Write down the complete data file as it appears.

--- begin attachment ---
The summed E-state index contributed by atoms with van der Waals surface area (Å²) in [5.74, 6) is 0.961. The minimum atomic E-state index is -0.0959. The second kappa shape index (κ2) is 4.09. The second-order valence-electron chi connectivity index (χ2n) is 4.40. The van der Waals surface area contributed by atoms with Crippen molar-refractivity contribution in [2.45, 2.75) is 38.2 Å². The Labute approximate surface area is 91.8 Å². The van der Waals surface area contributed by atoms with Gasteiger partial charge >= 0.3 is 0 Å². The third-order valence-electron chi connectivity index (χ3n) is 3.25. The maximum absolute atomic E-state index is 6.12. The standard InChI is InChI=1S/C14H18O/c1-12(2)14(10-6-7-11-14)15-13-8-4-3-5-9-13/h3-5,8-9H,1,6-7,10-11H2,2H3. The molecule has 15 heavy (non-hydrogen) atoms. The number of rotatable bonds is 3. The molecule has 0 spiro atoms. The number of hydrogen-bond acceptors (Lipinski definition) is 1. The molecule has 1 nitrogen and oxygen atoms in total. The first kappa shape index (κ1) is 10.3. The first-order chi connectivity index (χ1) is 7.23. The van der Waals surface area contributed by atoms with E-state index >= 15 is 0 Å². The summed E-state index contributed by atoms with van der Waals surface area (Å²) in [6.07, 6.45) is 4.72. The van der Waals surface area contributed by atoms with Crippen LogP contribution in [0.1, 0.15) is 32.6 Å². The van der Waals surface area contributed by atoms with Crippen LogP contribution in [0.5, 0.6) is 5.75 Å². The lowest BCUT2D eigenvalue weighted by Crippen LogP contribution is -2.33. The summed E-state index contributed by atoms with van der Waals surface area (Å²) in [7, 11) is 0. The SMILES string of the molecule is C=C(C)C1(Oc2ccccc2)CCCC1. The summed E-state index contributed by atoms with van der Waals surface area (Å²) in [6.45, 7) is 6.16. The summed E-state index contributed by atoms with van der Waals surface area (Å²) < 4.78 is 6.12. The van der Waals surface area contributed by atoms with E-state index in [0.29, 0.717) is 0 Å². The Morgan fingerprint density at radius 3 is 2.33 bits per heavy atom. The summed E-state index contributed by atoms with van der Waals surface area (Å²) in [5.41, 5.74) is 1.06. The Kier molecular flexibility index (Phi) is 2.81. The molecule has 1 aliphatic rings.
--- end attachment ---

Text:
The summed E-state index contributed by atoms with van der Waals surface area (Å²) in [5.74, 6) is 0.961. The minimum atomic E-state index is -0.0959. The second kappa shape index (κ2) is 4.09. The second-order valence-electron chi connectivity index (χ2n) is 4.40. The van der Waals surface area contributed by atoms with Crippen molar-refractivity contribution in [2.45, 2.75) is 38.2 Å². The Labute approximate surface area is 91.8 Å². The van der Waals surface area contributed by atoms with Gasteiger partial charge >= 0.3 is 0 Å². The third-order valence-electron chi connectivity index (χ3n) is 3.25. The maximum absolute atomic E-state index is 6.12. The standard InChI is InChI=1S/C14H18O/c1-12(2)14(10-6-7-11-14)15-13-8-4-3-5-9-13/h3-5,8-9H,1,6-7,10-11H2,2H3. The molecule has 15 heavy (non-hydrogen) atoms. The number of rotatable bonds is 3. The molecule has 0 spiro atoms. The number of hydrogen-bond acceptors (Lipinski definition) is 1. The molecule has 1 nitrogen and oxygen atoms in total. The first kappa shape index (κ1) is 10.3. The first-order chi connectivity index (χ1) is 7.23. The van der Waals surface area contributed by atoms with E-state index >= 15 is 0 Å². The summed E-state index contributed by atoms with van der Waals surface area (Å²) in [6.07, 6.45) is 4.72. The van der Waals surface area contributed by atoms with Crippen LogP contribution in [0.1, 0.15) is 32.6 Å². The van der Waals surface area contributed by atoms with Crippen LogP contribution in [0.5, 0.6) is 5.75 Å². The lowest BCUT2D eigenvalue weighted by Crippen LogP contribution is -2.33. The summed E-state index contributed by atoms with van der Waals surface area (Å²) in [7, 11) is 0. The SMILES string of the molecule is C=C(C)C1(Oc2ccccc2)CCCC1. The summed E-state index contributed by atoms with van der Waals surface area (Å²) in [6.45, 7) is 6.16. The summed E-state index contributed by atoms with van der Waals surface area (Å²) < 4.78 is 6.12. The van der Waals surface area contributed by atoms with E-state index in [0.29, 0.717) is 0 Å². The Morgan fingerprint density at radius 3 is 2.33 bits per heavy atom. The summed E-state index contributed by atoms with van der Waals surface area (Å²) in [5.41, 5.74) is 1.06. The Kier molecular flexibility index (Phi) is 2.81. The molecule has 1 aliphatic rings.